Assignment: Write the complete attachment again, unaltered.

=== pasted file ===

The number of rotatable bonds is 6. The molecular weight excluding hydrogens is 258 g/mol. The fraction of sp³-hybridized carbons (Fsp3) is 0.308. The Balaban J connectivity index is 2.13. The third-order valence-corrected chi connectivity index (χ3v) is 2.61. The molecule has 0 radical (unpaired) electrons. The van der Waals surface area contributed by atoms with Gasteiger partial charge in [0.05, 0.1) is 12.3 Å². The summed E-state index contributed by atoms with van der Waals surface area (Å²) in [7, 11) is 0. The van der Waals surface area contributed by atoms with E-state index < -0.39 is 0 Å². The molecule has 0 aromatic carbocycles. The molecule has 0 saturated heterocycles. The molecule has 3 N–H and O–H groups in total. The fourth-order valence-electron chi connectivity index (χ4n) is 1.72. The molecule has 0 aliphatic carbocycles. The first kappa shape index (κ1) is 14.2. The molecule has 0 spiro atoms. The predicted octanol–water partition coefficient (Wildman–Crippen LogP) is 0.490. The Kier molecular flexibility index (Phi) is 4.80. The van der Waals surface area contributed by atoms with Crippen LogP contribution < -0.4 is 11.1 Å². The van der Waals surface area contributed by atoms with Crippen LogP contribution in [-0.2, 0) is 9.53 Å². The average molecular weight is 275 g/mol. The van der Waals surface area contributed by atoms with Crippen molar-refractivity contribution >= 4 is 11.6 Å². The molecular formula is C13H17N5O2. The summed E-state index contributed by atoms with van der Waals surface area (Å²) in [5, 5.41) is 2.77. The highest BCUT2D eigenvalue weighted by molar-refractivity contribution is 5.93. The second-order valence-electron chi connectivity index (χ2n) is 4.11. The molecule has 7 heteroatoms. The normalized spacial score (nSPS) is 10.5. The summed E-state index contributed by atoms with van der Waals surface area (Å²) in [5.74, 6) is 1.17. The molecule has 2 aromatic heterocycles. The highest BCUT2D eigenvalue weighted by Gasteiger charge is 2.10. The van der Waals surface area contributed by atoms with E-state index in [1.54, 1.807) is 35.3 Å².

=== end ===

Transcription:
The number of rotatable bonds is 6. The molecular weight excluding hydrogens is 258 g/mol. The fraction of sp³-hybridized carbons (Fsp3) is 0.308. The Balaban J connectivity index is 2.13. The third-order valence-corrected chi connectivity index (χ3v) is 2.61. The molecule has 0 radical (unpaired) electrons. The van der Waals surface area contributed by atoms with Gasteiger partial charge in [0.05, 0.1) is 12.3 Å². The summed E-state index contributed by atoms with van der Waals surface area (Å²) in [7, 11) is 0. The van der Waals surface area contributed by atoms with E-state index < -0.39 is 0 Å². The molecule has 0 aromatic carbocycles. The molecule has 0 saturated heterocycles. The molecule has 3 N–H and O–H groups in total. The fourth-order valence-electron chi connectivity index (χ4n) is 1.72. The molecule has 0 aliphatic carbocycles. The first kappa shape index (κ1) is 14.2. The molecule has 0 spiro atoms. The predicted octanol–water partition coefficient (Wildman–Crippen LogP) is 0.490. The Kier molecular flexibility index (Phi) is 4.80. The van der Waals surface area contributed by atoms with Crippen LogP contribution < -0.4 is 11.1 Å². The van der Waals surface area contributed by atoms with Crippen LogP contribution in [-0.2, 0) is 9.53 Å². The average molecular weight is 275 g/mol. The van der Waals surface area contributed by atoms with Crippen molar-refractivity contribution >= 4 is 11.6 Å². The molecular formula is C13H17N5O2. The summed E-state index contributed by atoms with van der Waals surface area (Å²) in [5, 5.41) is 2.77. The highest BCUT2D eigenvalue weighted by molar-refractivity contribution is 5.93. The second-order valence-electron chi connectivity index (χ2n) is 4.11. The molecule has 7 heteroatoms. The normalized spacial score (nSPS) is 10.5. The summed E-state index contributed by atoms with van der Waals surface area (Å²) in [5.74, 6) is 1.17. The molecule has 2 aromatic heterocycles. The highest BCUT2D eigenvalue weighted by Gasteiger charge is 2.10. The van der Waals surface area contributed by atoms with E-state index in [1.54, 1.807) is 35.3 Å².